You may find a time when you want to stop or change your medicine. But changing or stopping your medicine on your own can be dangerous. It could make your condition worse.
Learn how to talk to your health care provider and pharmacist about your medicine. You can make decisions together so you feel well with your medicines.
Common Reasons for Changing Medicine
You may think about stopping or changing your medicine when you:
- Feel better
- Think it is not working
- Are having side effects and feel bad
- Are worried about the costs
Do not Stop Taking Your Medicine When You Feel Better
You often feel better quickly from taking some medicine. You may feel like you do not need to take it anymore.
If you stop taking your medicine before you are supposed to, you will not get its full effect, or your condition can get worse. Here are some examples:
- When you take antibiotics, you will feel better in 1 to 2 days. If you stop taking the medicine early, you may get sick again.
- If you are taking a steroid pack for your asthma, you will feel better quickly. You may think you can stop taking it because you feel so good. Suddenly stopping a steroid pack can make you feel very sick.
Do not Stop Taking Your Medicine if You Think it Isn't Working
If you do not feel better, you may think your medicine is not working. Talk to your provider before you make any changes. Find out:
- What to expect from the medicine. Some medicines may take more time to make a difference.
- If you are taking the medicine correctly.
- If there is another medicine that may work better.
If Your Medicine Makes You Feel Sick, Talk to Your Doctor
Some medicines may make you feel sick. You may have a sick stomach, itchy skin, dry throat, or something else that does not feel right.
When your medicine makes you feel sick, you may want to stop taking it. Talk to your provider before stopping any medicine. The provider may:
- Change your dose so you do not feel sick from it.
- Change your medicine to a different kind.
- Give you suggestions on how to feel better when taking the medicine.
Talk to Your Doctor if You Can't Afford Your Medicine
Medicines can cost a lot of money. If you are worried about money, you may want to cut costs.
Do not cut pills in half unless your provider tells you to. Do not take fewer doses than prescribed or take your medicine only when you feel bad. Doing so can make your condition worse.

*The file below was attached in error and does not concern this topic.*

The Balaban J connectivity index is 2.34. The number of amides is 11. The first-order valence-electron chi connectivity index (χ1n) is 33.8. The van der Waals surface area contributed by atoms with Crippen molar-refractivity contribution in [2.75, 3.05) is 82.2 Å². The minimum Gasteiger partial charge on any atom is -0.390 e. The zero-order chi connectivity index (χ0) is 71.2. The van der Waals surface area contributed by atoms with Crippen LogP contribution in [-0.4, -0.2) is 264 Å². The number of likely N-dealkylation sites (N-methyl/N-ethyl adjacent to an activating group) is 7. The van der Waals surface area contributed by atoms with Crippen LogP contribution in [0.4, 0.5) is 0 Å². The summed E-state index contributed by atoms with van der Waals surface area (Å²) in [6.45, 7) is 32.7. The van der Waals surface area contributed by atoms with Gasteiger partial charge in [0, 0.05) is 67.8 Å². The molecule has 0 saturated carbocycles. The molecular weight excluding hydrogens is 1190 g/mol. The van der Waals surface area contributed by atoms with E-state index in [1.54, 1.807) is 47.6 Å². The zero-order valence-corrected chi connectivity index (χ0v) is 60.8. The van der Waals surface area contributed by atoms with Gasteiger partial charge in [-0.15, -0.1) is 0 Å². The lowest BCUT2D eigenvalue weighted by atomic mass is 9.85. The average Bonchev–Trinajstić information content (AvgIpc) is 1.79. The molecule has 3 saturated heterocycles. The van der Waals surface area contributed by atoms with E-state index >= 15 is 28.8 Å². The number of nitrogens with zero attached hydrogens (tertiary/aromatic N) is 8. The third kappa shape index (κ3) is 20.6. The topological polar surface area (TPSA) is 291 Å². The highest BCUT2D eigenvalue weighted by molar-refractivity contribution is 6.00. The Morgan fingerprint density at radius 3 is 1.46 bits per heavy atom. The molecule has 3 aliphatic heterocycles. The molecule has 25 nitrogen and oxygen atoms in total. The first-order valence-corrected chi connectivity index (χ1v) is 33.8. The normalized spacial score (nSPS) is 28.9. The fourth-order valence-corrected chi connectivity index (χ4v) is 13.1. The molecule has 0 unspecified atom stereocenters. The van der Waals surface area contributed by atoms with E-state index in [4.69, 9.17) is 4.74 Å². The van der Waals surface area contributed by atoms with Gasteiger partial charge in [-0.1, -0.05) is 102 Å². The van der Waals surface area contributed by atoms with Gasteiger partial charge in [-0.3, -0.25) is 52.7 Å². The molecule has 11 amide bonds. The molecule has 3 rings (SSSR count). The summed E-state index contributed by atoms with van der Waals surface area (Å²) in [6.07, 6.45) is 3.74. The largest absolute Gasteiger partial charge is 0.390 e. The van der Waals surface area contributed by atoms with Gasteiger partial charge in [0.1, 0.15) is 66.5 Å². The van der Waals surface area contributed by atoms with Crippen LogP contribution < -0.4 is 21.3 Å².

Talk to your provider if you do not have enough money for your medicine. Your provider may be able to change your medicine to a generic brand that costs less. Many pharmacies and drug companies have programs for reducing the cost for people.
When to Call the Doctor
Call the provider when you feel like changing your medicine. Know all the medicines that you take. Tell your provider about your prescription medicines, over-the-counter drugs, and any vitamins, supplements, or herbs. Together with your provider, decide what medicines you will take.
Medication - non-compliance; Medication - nonadherence
Agency for Healthcare Research and Quality website. 20 tips to help prevent medical errors: patient fact sheet. www.ahrq.gov/patients-consumers/care-planning/errors/20tips/index.html. Updated August 2018. Accessed August 10, 2020.
Naples JG, Handler SM, Maher RL, Schmader KE, Hanlon JT. Geriatric pharmacotherapy and polypharmacy. In: Fillit HM, Rockwood K, Young J, eds. Brocklehurst's Textbook of Geriatric Medicine and Gerontology. 8th ed. Philadelphia, PA: Elsevier; 2017:chap 101.
National Institute on Aging website. Safe use of medicines for older adults. www.nia.nih.gov/health/safe-use-medicines-older-adults. Updated June 26, 2019. Accessed August 10, 2020.
Review Date 8/13/2020
Updated by: Linda J. Vorvick, MD, Clinical Associate Professor, Department of Family Medicine, UW Medicine, School of Medicine, University of Washington, Seattle, WA. Also reviewed by David Zieve, MD, MHA, Medical Director, Brenda Conaway, Editorial Director, and the A.D.A.M. Editorial team.